#Canuary

We suppose there are two meanings to take from the hashtag #Canuary. Firstly, a slightly corny ‘yes you can!’ carpe diem concept. Secondly, canned beer! Discover World Beers has brought an amazing selection of canned beer to Castle Rock bars, from favourites like Beavertown’s Gamma Ray, to Oskar Blues’ Ten FIDY. Yes, you Canuary! Keep an eye on our social media feeds and follow @DiscoverWBeers for updates.

#Ginuary

From the refreshing G&T to a Bees Knees (gin, honey and lemon – the cure for the common cold?), there are plenty of ways to enjoy Ginuary. For us, it’s a Sloe on the rocks please. Head over to the Kean’s Head to enjoy a selection of over 50 gins…

 

Last January Castle Rock’s Liv Auckland wrote about how non-drinkers can also be regular pub visitors, while millions went dry for January and stopped frequenting their local. We decided to share it again, in the hopes of inspiring those who have ‘gone dry’ to gather their friends and hit their local. But first… if you are set on going dry,  here are her suggestions on drinks for non-drinkers…

I love a good pint of pop as much as the next person, but it can get pretty dull always ordering draught cola at your local. If you’re going dry for January, or you’re simply “not much of a drinker” then fear no more! There are plenty of tasty, alcohol-free beverages to enjoy in Castle Rock pubs.

Bitburger Drive 0.05%

If you miss kicking back with a beer at the end of the day, Bitburger Drive is a must-try. Brewed exactly the same way as the full strength Bitburger Pilsner, the alcohol is removed only when the beer has matured completely, allowing it to retain all the qualities of the real deal. Technically at 0.05% alcohol, Bitburger Drive is considered to be alkoholfrei.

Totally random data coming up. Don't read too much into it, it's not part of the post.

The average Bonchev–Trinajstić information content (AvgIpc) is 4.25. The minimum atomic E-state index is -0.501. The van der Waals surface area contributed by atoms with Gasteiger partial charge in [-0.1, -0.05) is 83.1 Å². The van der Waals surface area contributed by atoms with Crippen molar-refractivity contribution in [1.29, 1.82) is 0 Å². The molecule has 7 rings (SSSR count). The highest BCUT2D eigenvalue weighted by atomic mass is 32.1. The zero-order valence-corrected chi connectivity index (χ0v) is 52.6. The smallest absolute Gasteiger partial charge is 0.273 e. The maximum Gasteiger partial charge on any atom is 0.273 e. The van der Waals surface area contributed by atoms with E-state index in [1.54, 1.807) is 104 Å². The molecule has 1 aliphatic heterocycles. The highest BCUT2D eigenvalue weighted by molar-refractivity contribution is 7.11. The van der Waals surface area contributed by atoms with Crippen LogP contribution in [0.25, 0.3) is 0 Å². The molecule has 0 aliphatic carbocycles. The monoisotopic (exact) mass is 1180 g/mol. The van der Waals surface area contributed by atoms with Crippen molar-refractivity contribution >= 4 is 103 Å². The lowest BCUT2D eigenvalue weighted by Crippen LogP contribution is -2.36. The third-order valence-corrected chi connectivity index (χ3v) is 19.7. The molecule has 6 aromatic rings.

Cornish Orchards Juices and Sparkling Soft Drinks

These well-loved cider makers also produce pure, fresh pressed juices and sparkling soft drinks made with fresh Cornish water from their own spring (fancy!). My favourite is the ‘Orange and Lemon Sparkle’ which basically tastes like a far better, far more refreshing, far more grown-up bottle of Fanta.

Fentimans Botanically Brewed Beverages 

It’s virtually impossible to pick a top choice from the Fentimans range of soft drinks. Their extensive range includes boldly-flavoured favourites like Ginger Beer alongside more delicate combinations like Lime & Jasmine. For me, what I go for depends on the weather, what I’m eating, and my mood. All however, feel like a proper treat.